All of this points to someone who is a keen runner…. which I am. What that doesn’t tell you is the physical impact this is having on my body. I have spasms in my legs where my thigh and calf muscles twitch uncontrollably; I regularly wake in the night as my calf muscles cramp (I take magnesium supplements and drink tonic water to try and manage this); my left ankle has swollen and I have lost a significant amount of dorsiflexion in the joint; when I get up in the morning or after sitting for some time behind my desk at work, my hips and legs are so stiff that I walk around the place like an old man; scuffing my left foot and collapsing my left knee inwards as I run has had a knock-on physical effect on my plantar fascia, my knee and my hip. I have also now lost something like 10% of the muscle mass on the left side of my body.
Some of these things are down to the progression of my multiple sclerosis. Some of them can probably be more easily explained by the fact that I’m a 41 year-old man with a few miles on the clock and a frame that isn’t really built for running.
I’m not telling you this because I’m looking for sympathy. Running is an enormously important part of my physical and mental wellbeing and something would have to go very wrong indeed before I will stop dragging myself out through the door. I run because I want to run, because I enjoy running and the way it makes me feel; I run because I really enjoy the company of the other runners at my local parkrun and at my running club.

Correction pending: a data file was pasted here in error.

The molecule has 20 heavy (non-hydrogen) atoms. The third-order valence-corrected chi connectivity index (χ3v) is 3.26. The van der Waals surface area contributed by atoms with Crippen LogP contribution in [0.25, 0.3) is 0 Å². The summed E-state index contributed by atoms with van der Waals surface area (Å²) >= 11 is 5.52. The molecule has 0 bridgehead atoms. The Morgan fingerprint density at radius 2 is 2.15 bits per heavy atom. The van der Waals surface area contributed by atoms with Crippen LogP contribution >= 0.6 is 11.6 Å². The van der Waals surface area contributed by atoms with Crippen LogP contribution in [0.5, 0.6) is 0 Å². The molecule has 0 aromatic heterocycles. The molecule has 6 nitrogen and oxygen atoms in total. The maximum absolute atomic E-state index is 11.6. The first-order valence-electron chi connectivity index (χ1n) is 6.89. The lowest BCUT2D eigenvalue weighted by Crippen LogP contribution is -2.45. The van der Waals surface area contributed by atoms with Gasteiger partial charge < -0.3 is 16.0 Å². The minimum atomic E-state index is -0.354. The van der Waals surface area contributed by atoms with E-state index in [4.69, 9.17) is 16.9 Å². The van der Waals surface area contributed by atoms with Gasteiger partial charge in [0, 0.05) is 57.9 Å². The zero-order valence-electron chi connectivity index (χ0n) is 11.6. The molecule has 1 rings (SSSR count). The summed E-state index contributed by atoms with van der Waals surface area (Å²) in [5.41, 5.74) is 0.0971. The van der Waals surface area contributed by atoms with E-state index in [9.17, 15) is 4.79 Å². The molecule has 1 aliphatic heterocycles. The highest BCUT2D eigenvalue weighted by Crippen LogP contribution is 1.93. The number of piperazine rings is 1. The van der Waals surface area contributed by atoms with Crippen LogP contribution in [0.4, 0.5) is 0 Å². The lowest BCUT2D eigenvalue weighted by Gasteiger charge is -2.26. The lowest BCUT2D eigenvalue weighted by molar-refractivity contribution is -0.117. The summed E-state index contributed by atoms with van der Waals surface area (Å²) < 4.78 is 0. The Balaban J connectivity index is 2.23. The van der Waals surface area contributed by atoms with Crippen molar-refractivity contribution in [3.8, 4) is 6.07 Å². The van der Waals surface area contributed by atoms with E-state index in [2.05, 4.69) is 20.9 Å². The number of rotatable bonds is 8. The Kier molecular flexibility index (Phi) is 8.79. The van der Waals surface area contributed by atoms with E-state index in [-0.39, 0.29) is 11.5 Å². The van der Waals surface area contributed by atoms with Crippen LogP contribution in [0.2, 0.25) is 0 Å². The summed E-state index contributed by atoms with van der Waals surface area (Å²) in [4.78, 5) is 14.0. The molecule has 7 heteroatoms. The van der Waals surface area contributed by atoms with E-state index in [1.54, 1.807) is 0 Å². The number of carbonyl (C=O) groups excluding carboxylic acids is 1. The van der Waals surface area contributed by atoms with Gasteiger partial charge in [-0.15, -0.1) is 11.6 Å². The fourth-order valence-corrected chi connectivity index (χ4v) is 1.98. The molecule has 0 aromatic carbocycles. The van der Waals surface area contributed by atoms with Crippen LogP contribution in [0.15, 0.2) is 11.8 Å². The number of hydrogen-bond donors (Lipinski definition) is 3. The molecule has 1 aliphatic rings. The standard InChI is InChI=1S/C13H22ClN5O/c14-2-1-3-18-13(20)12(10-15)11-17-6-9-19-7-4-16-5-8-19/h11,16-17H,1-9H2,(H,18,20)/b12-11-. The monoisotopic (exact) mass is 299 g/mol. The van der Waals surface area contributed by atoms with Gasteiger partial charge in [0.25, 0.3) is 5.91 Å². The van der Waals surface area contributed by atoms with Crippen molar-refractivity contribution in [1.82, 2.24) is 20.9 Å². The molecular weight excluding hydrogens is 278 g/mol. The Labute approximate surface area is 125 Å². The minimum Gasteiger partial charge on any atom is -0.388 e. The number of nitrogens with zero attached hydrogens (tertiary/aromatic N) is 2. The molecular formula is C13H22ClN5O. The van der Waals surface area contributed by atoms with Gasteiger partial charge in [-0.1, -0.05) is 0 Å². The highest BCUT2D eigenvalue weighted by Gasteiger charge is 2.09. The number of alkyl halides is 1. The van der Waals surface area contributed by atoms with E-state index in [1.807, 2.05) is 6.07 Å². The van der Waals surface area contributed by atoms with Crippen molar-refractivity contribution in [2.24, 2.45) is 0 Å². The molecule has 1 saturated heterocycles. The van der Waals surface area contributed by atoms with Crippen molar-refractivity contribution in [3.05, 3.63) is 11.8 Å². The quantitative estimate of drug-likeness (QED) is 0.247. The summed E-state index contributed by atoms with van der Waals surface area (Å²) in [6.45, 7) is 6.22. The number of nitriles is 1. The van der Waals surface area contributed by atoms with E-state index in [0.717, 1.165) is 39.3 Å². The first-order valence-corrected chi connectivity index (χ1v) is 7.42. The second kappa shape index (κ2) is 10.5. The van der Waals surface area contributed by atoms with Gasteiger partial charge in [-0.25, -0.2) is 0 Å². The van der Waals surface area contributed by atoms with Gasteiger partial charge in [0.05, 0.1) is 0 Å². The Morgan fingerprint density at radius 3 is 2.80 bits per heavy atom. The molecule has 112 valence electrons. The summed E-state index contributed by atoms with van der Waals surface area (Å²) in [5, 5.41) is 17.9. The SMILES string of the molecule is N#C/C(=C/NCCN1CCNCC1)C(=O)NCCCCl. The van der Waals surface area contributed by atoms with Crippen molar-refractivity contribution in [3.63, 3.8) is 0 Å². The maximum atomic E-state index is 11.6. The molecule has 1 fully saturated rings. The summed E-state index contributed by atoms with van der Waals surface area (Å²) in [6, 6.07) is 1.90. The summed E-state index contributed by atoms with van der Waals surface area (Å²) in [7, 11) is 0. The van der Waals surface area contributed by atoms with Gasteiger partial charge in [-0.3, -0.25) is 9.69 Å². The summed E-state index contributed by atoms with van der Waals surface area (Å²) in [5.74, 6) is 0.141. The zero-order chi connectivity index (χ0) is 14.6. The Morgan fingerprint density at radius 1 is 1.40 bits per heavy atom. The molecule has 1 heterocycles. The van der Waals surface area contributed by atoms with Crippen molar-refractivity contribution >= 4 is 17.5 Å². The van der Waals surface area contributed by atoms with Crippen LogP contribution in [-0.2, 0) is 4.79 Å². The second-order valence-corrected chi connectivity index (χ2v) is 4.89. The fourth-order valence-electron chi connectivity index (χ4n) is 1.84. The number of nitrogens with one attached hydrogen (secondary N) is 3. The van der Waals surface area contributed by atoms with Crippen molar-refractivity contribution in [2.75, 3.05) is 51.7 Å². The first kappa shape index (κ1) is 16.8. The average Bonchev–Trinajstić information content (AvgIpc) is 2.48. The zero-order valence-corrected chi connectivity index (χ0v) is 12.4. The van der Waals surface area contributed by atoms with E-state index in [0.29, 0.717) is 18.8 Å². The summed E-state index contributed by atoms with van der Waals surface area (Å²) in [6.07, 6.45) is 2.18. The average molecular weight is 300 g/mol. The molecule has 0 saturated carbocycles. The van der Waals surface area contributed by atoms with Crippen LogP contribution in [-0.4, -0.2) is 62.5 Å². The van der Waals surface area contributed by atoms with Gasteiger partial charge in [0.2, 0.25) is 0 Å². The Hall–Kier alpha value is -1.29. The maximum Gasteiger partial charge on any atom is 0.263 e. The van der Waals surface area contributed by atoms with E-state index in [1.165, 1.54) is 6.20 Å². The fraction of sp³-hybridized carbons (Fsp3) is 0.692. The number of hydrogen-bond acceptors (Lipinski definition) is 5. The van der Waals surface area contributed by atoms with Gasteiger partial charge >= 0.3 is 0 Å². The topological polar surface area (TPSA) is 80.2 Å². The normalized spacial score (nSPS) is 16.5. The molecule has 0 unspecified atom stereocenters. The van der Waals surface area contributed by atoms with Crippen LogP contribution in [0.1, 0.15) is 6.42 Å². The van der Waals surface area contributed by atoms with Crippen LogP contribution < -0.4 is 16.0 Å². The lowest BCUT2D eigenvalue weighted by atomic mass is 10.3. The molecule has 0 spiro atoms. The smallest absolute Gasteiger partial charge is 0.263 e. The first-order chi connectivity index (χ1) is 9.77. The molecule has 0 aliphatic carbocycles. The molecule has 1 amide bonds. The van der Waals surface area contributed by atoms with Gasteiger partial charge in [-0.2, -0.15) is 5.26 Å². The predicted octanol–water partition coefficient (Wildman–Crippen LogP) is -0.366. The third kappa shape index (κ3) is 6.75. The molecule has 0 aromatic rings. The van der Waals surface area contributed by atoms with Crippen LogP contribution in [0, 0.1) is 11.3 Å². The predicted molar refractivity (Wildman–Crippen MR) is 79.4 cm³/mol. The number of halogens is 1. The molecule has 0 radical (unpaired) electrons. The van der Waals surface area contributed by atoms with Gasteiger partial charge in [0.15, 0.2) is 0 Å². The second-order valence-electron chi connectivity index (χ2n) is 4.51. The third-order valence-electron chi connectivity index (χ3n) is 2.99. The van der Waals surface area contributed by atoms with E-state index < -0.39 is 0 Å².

I know that some runners are motivated by the bling they get for completing a race, but for me the medal is one of the least important aspects of a run, and I certainly don’t expect a medal just for lacing up my trainers and heading out on a cold, wet night in November.
Apart from total indifference, I think I get two different kinds of responses to the information that I have completed a marathon and will be running another one next year: lots of people, perhaps not fully understanding MS or the massive range of possible outcomes, think it’s extraordinary. MS can put you in a wheelchair, can’t it? Running 26.2 miles is a massive achievement. Well, yes it is... but that's true for anyone. The other response I get is from people who do have MS, who sometimes dismiss me as a freak case who somehow gives people the wrong impression of what it’s *really* like to have MS. There are always people like you, they say, climbing mountains or running marathons, when the rest of us can barely get out of the front door.
I try not to think about either reaction very deeply, to be honest. I don’t think of myself as especially remarkable in any regard. I have a compulsion to run and so I run. It’s not always easy, but it’s not really easy for anyone, whatever their physical condition. That first step out of the door is hard for everyone, especially on a pissy, cold night in November.
Besides, what’s the alternative? I’m certainly not planning on stopping anytime soon.